Financial Times | August 17 2010
By Kevin Brown in Singapore
War-ravaged Liberia’s hopes of developing a significant palm oil industry were boosted on Tuesday as one of the world’s biggest producers said it was close to investing in a huge plantation project.
In the latest of a wave of proposed Asian agricultural investments in west Africa, Singapore-listed Golden Agri Resources said it was “actively evaluating” taking a share in a 220,000-hectare project being offered by the government of President Ellen Johnson-Sirleaf.
Malaysia’s Sime Darby was granted a 220,000-hectare concession last year, and Equatorial Palm Oil, a UK-listed palm oil developer, has a further 169,000 hectares, including 3,000 hectares near the port of Buchanan, where it is reactivating ageing trees.
The plantations will take decades to develop, but will have a big impact on the global industry if brought into full production.
Golden Agri, the second-biggest global producer, operates about 430,000 hectares in Indonesia. Its investment would be made through Verdant, a private equity fund and sole shareholder of Golden Veroleum (Liberia). Golden Veroleum was “in the process of being granted a concession”. The Liberian government has yet to finalise the deal.
Franky Widjaja, chairman and chief executive of Golden Agri, said the group hoped to use its expertise in large-scale cultivation of oil palm plantations “to contribute positively to the government of Liberia’s poverty reduction strategy”.
Gabon said this week it was planning $4.5bn (€3.5bn, £2.9bn) of agricultural and infrastructure investments by Asian companies, including timber and palm oil projects to be led by Olam, the Singapore-based agricultural producer and supply chain manager. Olam said it was in talks with the Gabon government about projects, though it was still carrying out feasibility studies.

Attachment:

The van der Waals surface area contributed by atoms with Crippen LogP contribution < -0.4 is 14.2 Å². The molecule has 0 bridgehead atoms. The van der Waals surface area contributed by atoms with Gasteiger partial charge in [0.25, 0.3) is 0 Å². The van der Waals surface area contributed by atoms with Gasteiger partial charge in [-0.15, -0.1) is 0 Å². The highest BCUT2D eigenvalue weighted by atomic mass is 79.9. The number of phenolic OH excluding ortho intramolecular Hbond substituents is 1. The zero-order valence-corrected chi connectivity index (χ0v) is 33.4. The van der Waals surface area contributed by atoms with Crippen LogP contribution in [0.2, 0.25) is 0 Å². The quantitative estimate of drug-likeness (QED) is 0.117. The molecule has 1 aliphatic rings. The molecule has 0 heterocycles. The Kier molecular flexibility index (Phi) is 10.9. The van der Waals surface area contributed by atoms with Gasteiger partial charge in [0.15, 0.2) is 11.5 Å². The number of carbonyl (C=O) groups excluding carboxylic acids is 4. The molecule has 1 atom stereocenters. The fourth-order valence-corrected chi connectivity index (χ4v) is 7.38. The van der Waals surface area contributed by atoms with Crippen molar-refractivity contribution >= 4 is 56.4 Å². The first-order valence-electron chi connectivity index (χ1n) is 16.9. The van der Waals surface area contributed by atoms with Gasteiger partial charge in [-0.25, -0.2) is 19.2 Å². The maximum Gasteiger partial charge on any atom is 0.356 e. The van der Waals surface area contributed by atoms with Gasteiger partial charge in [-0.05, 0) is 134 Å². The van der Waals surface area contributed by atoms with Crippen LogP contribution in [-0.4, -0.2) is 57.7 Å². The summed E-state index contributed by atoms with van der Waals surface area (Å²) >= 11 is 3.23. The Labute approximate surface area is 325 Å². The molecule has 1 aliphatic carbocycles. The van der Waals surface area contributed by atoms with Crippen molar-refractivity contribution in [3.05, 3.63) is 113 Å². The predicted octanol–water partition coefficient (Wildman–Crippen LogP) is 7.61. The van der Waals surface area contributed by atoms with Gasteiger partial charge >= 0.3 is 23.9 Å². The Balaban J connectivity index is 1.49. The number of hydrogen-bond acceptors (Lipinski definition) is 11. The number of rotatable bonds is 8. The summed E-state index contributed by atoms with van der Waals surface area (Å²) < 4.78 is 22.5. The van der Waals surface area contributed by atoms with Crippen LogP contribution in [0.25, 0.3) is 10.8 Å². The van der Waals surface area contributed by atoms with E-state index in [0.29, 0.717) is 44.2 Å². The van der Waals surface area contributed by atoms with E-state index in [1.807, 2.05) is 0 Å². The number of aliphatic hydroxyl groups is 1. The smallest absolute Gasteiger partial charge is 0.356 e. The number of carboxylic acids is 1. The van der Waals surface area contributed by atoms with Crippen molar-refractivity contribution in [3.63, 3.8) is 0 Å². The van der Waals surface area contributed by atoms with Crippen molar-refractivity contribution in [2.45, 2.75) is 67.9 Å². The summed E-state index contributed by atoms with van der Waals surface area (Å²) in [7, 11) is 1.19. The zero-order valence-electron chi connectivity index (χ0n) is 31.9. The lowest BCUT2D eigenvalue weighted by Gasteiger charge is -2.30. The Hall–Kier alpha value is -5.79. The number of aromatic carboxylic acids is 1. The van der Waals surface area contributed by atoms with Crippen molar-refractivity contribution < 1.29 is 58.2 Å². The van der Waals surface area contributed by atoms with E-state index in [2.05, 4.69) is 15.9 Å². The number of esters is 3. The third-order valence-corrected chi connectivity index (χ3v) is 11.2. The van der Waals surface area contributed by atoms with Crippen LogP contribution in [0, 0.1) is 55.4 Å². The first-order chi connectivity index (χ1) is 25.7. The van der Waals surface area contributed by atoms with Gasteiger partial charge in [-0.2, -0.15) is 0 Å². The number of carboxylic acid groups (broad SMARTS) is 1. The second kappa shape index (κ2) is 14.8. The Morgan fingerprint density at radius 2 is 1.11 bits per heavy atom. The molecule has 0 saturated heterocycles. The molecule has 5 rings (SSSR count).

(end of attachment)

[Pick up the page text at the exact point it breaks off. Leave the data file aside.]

The Asian projects follow a surge of Chinese investment in Africa, including a series of multibillion-dollar minerals-for-infrastructure deals to build dams, roads, power plants, refineries and railways.
But some Africa investments have triggered opposition, especially if it involves the transfer of ownership or use of land. Daewoo Logistics of South Korea thought it had secured a deal to lease a million hectares of land in Madagascar to grow corn and oil palms, but discussions were ended after a coup there.
Golden Agri has faced problems over its plantation activities recently as one of the targets of a campaign by Greenpeace, the environmental group, against companies controlled by the Widjaja family that use the Sinar Mas brand name.A report by independent experts commissioned by Golden Agri into the Greenpeace allegations last week concluded Golden Agri had not destroyed primary rainforest in Indonesia, but had planted a small number of palm oil trees in deep peat areas with high conservation value. Golden Agri said the report showed Greenpeace’s claims were “exaggerated or wrong” and that the group operated “responsibly and within the laws and regulations set out by the Indonesian government”.